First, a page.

The Fine Art of Delegation

Whether you’re a business owner or you’re in a leadership position in a company, delegation is an essential skill to master. But why?

First, it’s going to be essential for your own time management to be able to delegate tasks to others. In your role, you’re just going to get busier. You need to concentrate on the tasks that require your special expertise. If you’re working at night, taking work home and/or working on the weekends, chances are that you need some help to preserve your sanity, your health — and probably your relationship with your significant other.

Second, delegation is a way to help others in your organization broaden their skill sets. How are you going to develop future leaders if you don’t give them the experiences they need to grow in their careers?

Some of you may have a personality style that makes letting go difficult. It’s likely you say, “It’s just easier to do it myself” or “Nobody can do it right — the way I want it done!” But you need to ask yourself, “What is the very best use of my time?” It’s probably not making copies, sending out faxes, inputting routine data into a system, doing bookkeeping, answering the phone every time it rings, scheduling — well, you get the idea.

Let’s say that you’re convinced that it would be a good idea for you to learn to delegate. How do you start?

First, take a couple of days and record all of your various tasks. Then go through the list and highlight any that absolutely require you do them — either because you’re the only one with the expertise, it’s an essential part of your job description, or there’s some regulatory requirement that insists that the job be done only by you. These are tasks that you’re definitely not going to delegate.

Next, look through the rest of the list and put a star by any task that you find boring or otherwise dislike. What are the things you procrastinate on? It’s a no-brainer to delegate these!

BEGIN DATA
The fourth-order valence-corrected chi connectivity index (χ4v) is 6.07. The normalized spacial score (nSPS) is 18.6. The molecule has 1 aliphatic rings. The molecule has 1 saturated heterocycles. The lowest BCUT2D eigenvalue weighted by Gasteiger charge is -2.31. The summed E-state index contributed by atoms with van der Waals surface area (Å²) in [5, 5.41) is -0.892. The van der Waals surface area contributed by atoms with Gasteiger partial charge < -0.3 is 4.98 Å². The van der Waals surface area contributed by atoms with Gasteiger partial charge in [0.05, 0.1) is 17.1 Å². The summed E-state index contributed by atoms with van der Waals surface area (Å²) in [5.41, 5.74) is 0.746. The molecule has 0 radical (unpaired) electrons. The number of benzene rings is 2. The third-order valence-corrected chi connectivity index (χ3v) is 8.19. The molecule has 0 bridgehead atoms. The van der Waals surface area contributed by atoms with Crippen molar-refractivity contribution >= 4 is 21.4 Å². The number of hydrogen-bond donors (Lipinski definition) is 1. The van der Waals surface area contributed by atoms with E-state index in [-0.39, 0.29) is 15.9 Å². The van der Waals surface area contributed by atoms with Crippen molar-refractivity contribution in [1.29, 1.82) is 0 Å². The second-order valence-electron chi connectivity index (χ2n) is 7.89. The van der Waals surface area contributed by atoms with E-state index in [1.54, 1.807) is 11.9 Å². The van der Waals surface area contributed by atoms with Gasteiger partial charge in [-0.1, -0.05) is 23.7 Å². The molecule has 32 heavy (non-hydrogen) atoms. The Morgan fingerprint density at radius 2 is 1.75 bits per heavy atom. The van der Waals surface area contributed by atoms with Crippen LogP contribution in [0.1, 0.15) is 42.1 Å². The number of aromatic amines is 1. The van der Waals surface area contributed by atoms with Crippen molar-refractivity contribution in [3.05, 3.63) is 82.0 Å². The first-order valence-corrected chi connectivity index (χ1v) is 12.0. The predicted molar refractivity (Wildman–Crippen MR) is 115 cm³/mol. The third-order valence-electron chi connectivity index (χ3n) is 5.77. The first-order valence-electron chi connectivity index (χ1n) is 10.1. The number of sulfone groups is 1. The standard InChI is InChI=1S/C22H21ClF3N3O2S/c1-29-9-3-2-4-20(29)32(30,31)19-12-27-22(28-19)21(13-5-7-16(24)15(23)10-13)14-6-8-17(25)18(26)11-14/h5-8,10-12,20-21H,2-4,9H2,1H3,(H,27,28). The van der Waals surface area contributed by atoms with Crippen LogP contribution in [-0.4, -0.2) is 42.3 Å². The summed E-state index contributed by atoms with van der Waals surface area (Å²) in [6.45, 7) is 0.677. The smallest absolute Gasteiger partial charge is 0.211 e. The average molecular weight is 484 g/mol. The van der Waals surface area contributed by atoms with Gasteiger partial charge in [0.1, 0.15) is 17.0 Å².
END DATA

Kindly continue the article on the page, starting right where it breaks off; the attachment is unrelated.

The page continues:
Now ask your direct reports, team members or the people you work closely with what they see you doing that they would like to know more about for their own career development. In other words, invite them to take charge of their own careers by allowing you to begin mentoring them on tasks they are 1) interested in or 2) they feel represent a weak area that needs strengthening. In this way, you encourage their professional development while freeing yourself up to do more of the things that you want or need to do for your own success.

Don’t forget to ask your secretary or support persons this important question:”What do you see me doing that makes you say to yourself,”Why on earth is she doing that when (name) would be the more appropriate person to do it?'” Receptionists and secretaries usually hit the nail on the head when they are given permission to tell you what they see you doing that is not part of your role.

Once you’ve created a list of items that you’re going to delegate — and figured out who you’re going to delegate them to — there are a few ground rules that will help you be successful. If you simply assign someone a task with only a brief explanation and without a specific follow-up process, chances are the person will come back with something that doesn’t begin to meet your expectations. While this gives you a great opportunity to say to yourself, “See, I knew I should do this instead of relying on someone else,” what you’ve really done is “dumped” rather than delegated.

It’s short-changing the other person not to give her a thorough explanation of exactly what it is you want done; you’ve set her up for probable failure. It’s also very important to set up an accountability process. If the job is very new to someone you’ve delegated the work to, you may want her to check in with you on a daily basis. If you’ve given a job to someone you know has experience in that area and always meets deadlines, you can say something like “Just check in with me if you run into any problems.”

One more thing: You’ll want to be sure to determine a deadline for the task or, in the case of a big project, a deadline for each of the steps along the way. Deadlines can be changed, if necessary, but having them increases the level of commitment and provides a ready structure for tracking and accountability.

After all, you are still the person responsible for the end result. You want to ensure success both for yourself and for the other person.

Judi Craig, Ph.D., MCC, is an executive coach in San Antonio. She is president of COACH SQUARED, Inc. ( and a senior practice advisor with Atticus, Inc.

Author: Judi Craig

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